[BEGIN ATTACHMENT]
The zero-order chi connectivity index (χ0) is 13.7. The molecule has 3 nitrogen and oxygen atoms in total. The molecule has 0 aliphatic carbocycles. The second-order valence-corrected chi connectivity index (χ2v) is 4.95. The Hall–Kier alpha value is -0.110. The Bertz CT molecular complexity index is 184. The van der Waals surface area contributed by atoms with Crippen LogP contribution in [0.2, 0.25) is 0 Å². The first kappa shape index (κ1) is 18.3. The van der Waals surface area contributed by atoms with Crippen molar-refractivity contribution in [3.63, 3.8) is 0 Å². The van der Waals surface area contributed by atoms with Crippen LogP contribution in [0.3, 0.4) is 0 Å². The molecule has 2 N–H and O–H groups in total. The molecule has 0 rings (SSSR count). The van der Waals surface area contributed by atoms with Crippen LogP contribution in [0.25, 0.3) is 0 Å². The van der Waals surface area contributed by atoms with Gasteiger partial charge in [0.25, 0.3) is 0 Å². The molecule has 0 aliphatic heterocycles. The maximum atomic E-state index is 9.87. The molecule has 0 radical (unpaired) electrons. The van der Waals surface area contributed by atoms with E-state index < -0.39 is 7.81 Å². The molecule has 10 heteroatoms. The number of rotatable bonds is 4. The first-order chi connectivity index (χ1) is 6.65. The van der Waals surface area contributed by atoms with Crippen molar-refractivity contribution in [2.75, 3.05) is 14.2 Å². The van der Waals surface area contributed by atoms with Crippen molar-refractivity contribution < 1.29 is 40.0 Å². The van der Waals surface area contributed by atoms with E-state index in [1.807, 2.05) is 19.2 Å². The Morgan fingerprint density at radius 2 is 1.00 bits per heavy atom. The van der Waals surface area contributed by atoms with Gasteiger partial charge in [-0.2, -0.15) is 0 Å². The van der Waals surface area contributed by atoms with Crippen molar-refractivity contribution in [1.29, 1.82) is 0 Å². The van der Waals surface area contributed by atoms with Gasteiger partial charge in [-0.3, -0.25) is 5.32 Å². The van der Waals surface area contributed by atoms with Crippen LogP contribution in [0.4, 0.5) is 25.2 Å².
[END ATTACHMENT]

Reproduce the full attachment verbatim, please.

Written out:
The zero-order chi connectivity index (χ0) is 13.7. The molecule has 3 nitrogen and oxygen atoms in total. The molecule has 0 aliphatic carbocycles. The second-order valence-corrected chi connectivity index (χ2v) is 4.95. The Hall–Kier alpha value is -0.110. The Bertz CT molecular complexity index is 184. The van der Waals surface area contributed by atoms with Crippen LogP contribution in [0.2, 0.25) is 0 Å². The first kappa shape index (κ1) is 18.3. The van der Waals surface area contributed by atoms with Crippen molar-refractivity contribution in [3.63, 3.8) is 0 Å². The van der Waals surface area contributed by atoms with Crippen LogP contribution in [0.3, 0.4) is 0 Å². The molecule has 2 N–H and O–H groups in total. The molecule has 0 rings (SSSR count). The van der Waals surface area contributed by atoms with Crippen LogP contribution in [0.25, 0.3) is 0 Å². The van der Waals surface area contributed by atoms with Gasteiger partial charge in [0.25, 0.3) is 0 Å². The molecule has 0 aliphatic heterocycles. The maximum atomic E-state index is 9.87. The molecule has 0 radical (unpaired) electrons. The van der Waals surface area contributed by atoms with E-state index < -0.39 is 7.81 Å². The molecule has 10 heteroatoms. The number of rotatable bonds is 4. The first-order chi connectivity index (χ1) is 6.65. The van der Waals surface area contributed by atoms with Crippen molar-refractivity contribution in [2.75, 3.05) is 14.2 Å². The van der Waals surface area contributed by atoms with Crippen molar-refractivity contribution < 1.29 is 40.0 Å². The van der Waals surface area contributed by atoms with E-state index in [1.807, 2.05) is 19.2 Å². The Morgan fingerprint density at radius 2 is 1.00 bits per heavy atom. The van der Waals surface area contributed by atoms with Gasteiger partial charge in [-0.2, -0.15) is 0 Å². The van der Waals surface area contributed by atoms with Crippen molar-refractivity contribution in [1.29, 1.82) is 0 Å². The van der Waals surface area contributed by atoms with Gasteiger partial charge in [-0.3, -0.25) is 5.32 Å². The van der Waals surface area contributed by atoms with Crippen LogP contribution in [0.4, 0.5) is 25.2 Å².